Children hate to be bothered with the simple but important things in life, like washing your hands or brushing your teeth. My 9-year-old son woke up today and had a big smile on his face. I asked him in a friendly way, “Did you brush your teeth this morning when you woke up?” He glanced at me, shifted his body posture, and blurted out, “Sure did Dad.” He turned his back and walked towards his toys. Something told me I should challenge this simple response. I have asked this question many mornings and he gives me the same answer but my gut was telling me today was different.
I approached my son and asked him again, “Are you sure you are telling me the truth?” Watching his facial expression closely, I noticed a nervousness in his face and poor eye contact. He seemed a bit anxious. I grabbed his hand and said, “Let’s go check out your toothbrush and see if it is wet?” He did not say a word and walked with me to prove me wrong. As we got close to his toothbrush, he stopped in his tracks, lowered his head, and the mea culpa flowed from his mouth and he muttered, “I didn’t brush my teeth dad.”
We had a long talk about lying but that is not the point of this blog post. Why was I successful in detecting deception from my son? I am a trained investigator that has had years of experience and classes focused on how to detect deception. Our bodies show verbal and non-verbal cues that scream whether we are lying or telling the truth. Truthful people shows signs of being composed, attentive, open posture, make good eye contact and show sincerity in their facial expressions. Deceptive people can appear anxious, shift their posture constantly, slouch, and appear anxious just to name a few indicators.
Our smartphones now have voice recognition to make phone calls, utilize facial recognition to identify and tag our friends on social networking sites, and use augmented reality to see Twitter tweets around us. We are not that far away from creating powerful applications to detect deception in our lives.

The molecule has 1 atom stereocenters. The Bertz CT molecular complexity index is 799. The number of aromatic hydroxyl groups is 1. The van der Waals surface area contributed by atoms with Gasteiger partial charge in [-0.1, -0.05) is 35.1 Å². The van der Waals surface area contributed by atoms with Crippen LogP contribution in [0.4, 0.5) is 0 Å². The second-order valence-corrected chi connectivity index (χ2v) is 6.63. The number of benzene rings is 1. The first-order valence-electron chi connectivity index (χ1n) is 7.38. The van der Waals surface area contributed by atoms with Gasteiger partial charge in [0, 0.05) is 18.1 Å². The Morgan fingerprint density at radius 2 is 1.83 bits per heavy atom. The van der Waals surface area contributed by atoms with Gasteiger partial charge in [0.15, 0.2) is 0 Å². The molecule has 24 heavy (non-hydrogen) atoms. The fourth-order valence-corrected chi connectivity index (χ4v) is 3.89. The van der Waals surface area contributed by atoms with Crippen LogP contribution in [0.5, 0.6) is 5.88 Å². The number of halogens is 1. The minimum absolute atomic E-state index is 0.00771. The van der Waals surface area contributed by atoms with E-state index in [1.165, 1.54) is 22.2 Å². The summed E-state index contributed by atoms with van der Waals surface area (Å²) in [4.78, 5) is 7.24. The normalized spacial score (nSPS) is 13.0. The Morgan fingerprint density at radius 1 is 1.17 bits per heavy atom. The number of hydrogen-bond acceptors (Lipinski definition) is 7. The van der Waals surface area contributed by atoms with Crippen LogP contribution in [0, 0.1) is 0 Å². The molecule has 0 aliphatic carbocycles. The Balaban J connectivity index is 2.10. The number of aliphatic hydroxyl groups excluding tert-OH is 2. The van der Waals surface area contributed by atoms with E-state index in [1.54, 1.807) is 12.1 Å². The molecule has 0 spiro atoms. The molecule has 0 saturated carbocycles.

A profession from the University of Tilburg recently studied the responses from Lance Armstrong, who confessed to his doping use with Oprah Winfrey. Based on facial and voice recognition, Professior Eric Postma claims that Lance Armstrong was not completely truthful during the interview. You can view the video here: http://nos.nl/video/463583-armstrong-loog-tijdens-bekentenis.html to see the technique the Professor used. Unfortunately the video is not in English but the video speaks volumes to where technology is moving (Use Google Translate from Dutch to English).
When it comes to detecting deception in voice analysis, great strides have been made to detect voice stress analysis. http://en.wikipedia.org/wiki/Voice_stress_analysis. With the incredible processing power of the smartphone, we will soon see deceptive detection apps that could be very accurate.
Augmented Reality can be one of the greatest ingredients to advance truth detection in the future. When Augmented Reality glasses arrive how far with this technology go? A person with AR glasses, voice recognition , and face detection could potentially gain incredible insight to the accuracy of a person’s statement and trustworthiness Imagine this concept as seen in the below Sight video. (http://www.youtube.com/watch?v=lK_cdkpazjI)
Maybe I will take my futuristic AR glasses to a used car dealership and ask the car salesman about the car he is trying to sell me. The overlay in my glasses lets me know that the salesman doesn’t truly believe the car he is selling me is reliable. It gives me a 20% confidence indicator based on his facial expression, voice stress, and formulation of his responses to my questions. Augmented Reality coupled with facial and voice recognition will create users to be expert deception detectors without the need for police training and intense interview and detection courses.
What is your opinion on this subject? What are some of the positive ways we can use these new technologies to improve our lives? Maybe Lance Armstrong would have come forward sooner rather then later if this technology was here today? I might not need AR superglasses for my son but we will see the power of these technologies in our lifetime. What cues or indicators are leaking out of you while your read this?
Lets hear your feedback!